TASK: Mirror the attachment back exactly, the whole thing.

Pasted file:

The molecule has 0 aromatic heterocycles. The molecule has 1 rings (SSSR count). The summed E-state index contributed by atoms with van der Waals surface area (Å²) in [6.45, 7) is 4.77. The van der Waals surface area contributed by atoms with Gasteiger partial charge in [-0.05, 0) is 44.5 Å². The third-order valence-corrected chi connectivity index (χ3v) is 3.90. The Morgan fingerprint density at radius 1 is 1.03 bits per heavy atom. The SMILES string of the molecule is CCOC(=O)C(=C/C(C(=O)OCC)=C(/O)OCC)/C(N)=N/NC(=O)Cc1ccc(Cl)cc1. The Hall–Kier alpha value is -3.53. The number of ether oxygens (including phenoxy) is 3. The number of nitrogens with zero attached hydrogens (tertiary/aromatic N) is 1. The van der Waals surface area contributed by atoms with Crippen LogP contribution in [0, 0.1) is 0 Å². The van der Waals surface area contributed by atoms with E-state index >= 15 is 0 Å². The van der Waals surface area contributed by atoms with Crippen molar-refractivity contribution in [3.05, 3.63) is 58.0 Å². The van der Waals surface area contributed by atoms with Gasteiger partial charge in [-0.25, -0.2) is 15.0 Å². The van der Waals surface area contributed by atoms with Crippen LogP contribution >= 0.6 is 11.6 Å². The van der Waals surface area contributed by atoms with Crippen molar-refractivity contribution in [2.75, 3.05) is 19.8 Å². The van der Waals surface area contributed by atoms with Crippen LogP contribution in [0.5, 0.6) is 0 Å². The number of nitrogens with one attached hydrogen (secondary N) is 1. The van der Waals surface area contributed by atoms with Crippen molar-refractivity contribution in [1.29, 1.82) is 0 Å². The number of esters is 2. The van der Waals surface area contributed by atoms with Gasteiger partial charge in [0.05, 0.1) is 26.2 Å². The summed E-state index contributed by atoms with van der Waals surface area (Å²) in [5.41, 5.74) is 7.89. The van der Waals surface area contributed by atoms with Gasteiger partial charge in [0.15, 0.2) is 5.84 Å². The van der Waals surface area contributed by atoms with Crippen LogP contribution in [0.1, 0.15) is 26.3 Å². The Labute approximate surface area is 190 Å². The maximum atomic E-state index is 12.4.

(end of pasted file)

The molecule has 0 aromatic heterocycles. The molecule has 1 rings (SSSR count). The summed E-state index contributed by atoms with van der Waals surface area (Å²) in [6.45, 7) is 4.77. The van der Waals surface area contributed by atoms with Gasteiger partial charge in [-0.05, 0) is 44.5 Å². The third-order valence-corrected chi connectivity index (χ3v) is 3.90. The Morgan fingerprint density at radius 1 is 1.03 bits per heavy atom. The SMILES string of the molecule is CCOC(=O)C(=C/C(C(=O)OCC)=C(/O)OCC)/C(N)=N/NC(=O)Cc1ccc(Cl)cc1. The Hall–Kier alpha value is -3.53. The number of ether oxygens (including phenoxy) is 3. The number of nitrogens with zero attached hydrogens (tertiary/aromatic N) is 1. The van der Waals surface area contributed by atoms with Crippen LogP contribution in [0, 0.1) is 0 Å². The van der Waals surface area contributed by atoms with E-state index >= 15 is 0 Å². The van der Waals surface area contributed by atoms with Crippen molar-refractivity contribution in [3.05, 3.63) is 58.0 Å². The van der Waals surface area contributed by atoms with Gasteiger partial charge in [-0.25, -0.2) is 15.0 Å². The van der Waals surface area contributed by atoms with Crippen LogP contribution >= 0.6 is 11.6 Å². The van der Waals surface area contributed by atoms with Crippen molar-refractivity contribution in [2.75, 3.05) is 19.8 Å². The van der Waals surface area contributed by atoms with Crippen LogP contribution in [0.5, 0.6) is 0 Å². The number of nitrogens with one attached hydrogen (secondary N) is 1. The van der Waals surface area contributed by atoms with Crippen molar-refractivity contribution in [1.29, 1.82) is 0 Å². The number of esters is 2. The van der Waals surface area contributed by atoms with Gasteiger partial charge in [0.05, 0.1) is 26.2 Å². The summed E-state index contributed by atoms with van der Waals surface area (Å²) in [5.41, 5.74) is 7.89. The van der Waals surface area contributed by atoms with Gasteiger partial charge in [0.15, 0.2) is 5.84 Å². The van der Waals surface area contributed by atoms with Crippen LogP contribution in [0.1, 0.15) is 26.3 Å². The Labute approximate surface area is 190 Å². The maximum atomic E-state index is 12.4.